Going forward
The SEC’s lawsuit seeks “injunctive relief, disgorgement of profits, prejudgment interest, civil penalties and other appropriate and necessary equitable relief” from the defendants. Put simply, the SEC is looking for Goldman Sachs to return the US$15 million it earned in structuring the product, and perhaps also to provide compensation to investors (RBS, IKB) in the ABACUS 2007-AC1 CDO (which amount to just over a billion US dollars).

Our Take
The primary concern for investors in the banking sector is that if the courts rule that Goldman Sachs has to compensate the investors in the ABACUS 2007-AC1 CDO, this could set a precedent for investors in other subprime mortgage CDOs to seek recourse from the banks which structured these products. Considering the huge amount of CDOs which were structured and sold during the US housing boom, any mass recourse activity would be a devastating hit to the structuring banks like Goldman Sachs.

Such a scenario, we think, will not materialise for one simple reason. The charges absolve all the other parties (the investors like IKB, as well as the insurer, ACA Capital Holdings) of their responsibilities, despite these parties earning fees or returns in various roles. It is ludicrous that ACA Capital would claim that knowledge of Paulson and Co.’s short exposure would make a difference in its decision to insure the CDO (an examination of the portfolio’s underlying securities apparently did not appear to be an important consideration!).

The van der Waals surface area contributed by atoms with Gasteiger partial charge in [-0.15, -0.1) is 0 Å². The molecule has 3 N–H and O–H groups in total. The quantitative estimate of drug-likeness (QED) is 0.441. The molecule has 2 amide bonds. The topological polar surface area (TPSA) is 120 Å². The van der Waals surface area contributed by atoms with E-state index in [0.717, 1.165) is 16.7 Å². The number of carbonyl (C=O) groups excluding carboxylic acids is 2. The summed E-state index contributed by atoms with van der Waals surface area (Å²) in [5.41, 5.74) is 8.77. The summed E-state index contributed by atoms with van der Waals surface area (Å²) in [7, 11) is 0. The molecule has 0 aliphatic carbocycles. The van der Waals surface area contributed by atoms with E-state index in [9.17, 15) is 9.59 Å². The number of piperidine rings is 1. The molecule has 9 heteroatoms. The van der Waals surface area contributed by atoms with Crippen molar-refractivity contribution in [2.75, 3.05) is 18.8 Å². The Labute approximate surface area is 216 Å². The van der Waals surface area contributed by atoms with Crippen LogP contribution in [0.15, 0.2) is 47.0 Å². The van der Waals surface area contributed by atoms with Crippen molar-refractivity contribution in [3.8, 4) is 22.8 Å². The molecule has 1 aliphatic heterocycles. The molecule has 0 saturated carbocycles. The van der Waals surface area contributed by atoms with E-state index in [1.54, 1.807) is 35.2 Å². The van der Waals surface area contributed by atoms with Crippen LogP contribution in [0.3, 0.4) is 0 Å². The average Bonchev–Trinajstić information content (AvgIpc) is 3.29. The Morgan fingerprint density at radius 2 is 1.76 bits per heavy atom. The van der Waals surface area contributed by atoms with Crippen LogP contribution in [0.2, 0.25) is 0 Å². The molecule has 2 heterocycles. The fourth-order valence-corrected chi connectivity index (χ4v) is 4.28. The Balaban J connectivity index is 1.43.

The court filings suggest some misrepresentation on Goldman’s part, but also serves to highlight the lack of due diligence by the other parties. It is worth noting that ACA’s analysis of the list of 123 securities that Paulson & Co. intended to short showed that the company had previously purchased 62 of them at the same or lower ratings. Compensating the investors in the ABACUS 2007-AC1 CDO would be akin to bailing out investors who have made extremely poor investment decisions.

Impact largely on sentiment, repercussion fears overblown
It is unlikely that the courts will award full compensation to the investors in the ABACUS 2007-AC1 CDO, but Goldman Sachs will likely be subjected to a fine of sorts for its failure to disclose information relating to the CDO’s structuring. Even if full compensation is awarded, the amount is small compared to Goldman’s profits, and will simply be a minor one-off charge. If authorities in Europe move in to investigate Goldman, it would be very difficult to justify “bailing out” other investors in similar products, given their institutional status (which indicates that these investors should have professional knowledge of the products that they were buying).

The main impact will be on investor sentiment on the financial sector, as the Goldman fraud case has created an element of uncertainty. We think that repercussion fears are overblown, and with US banks continuing to report a strong set of results, the sector is already on the mend (Citigroup recently reported 1Q 10 profit of US$4.4 billion, its largest quarterly profit since 2007). At this juncture, investors with a strong appetite for volatility and who seek higher returns can look to increase exposure to global financials in the supplementary portion of the portfolio.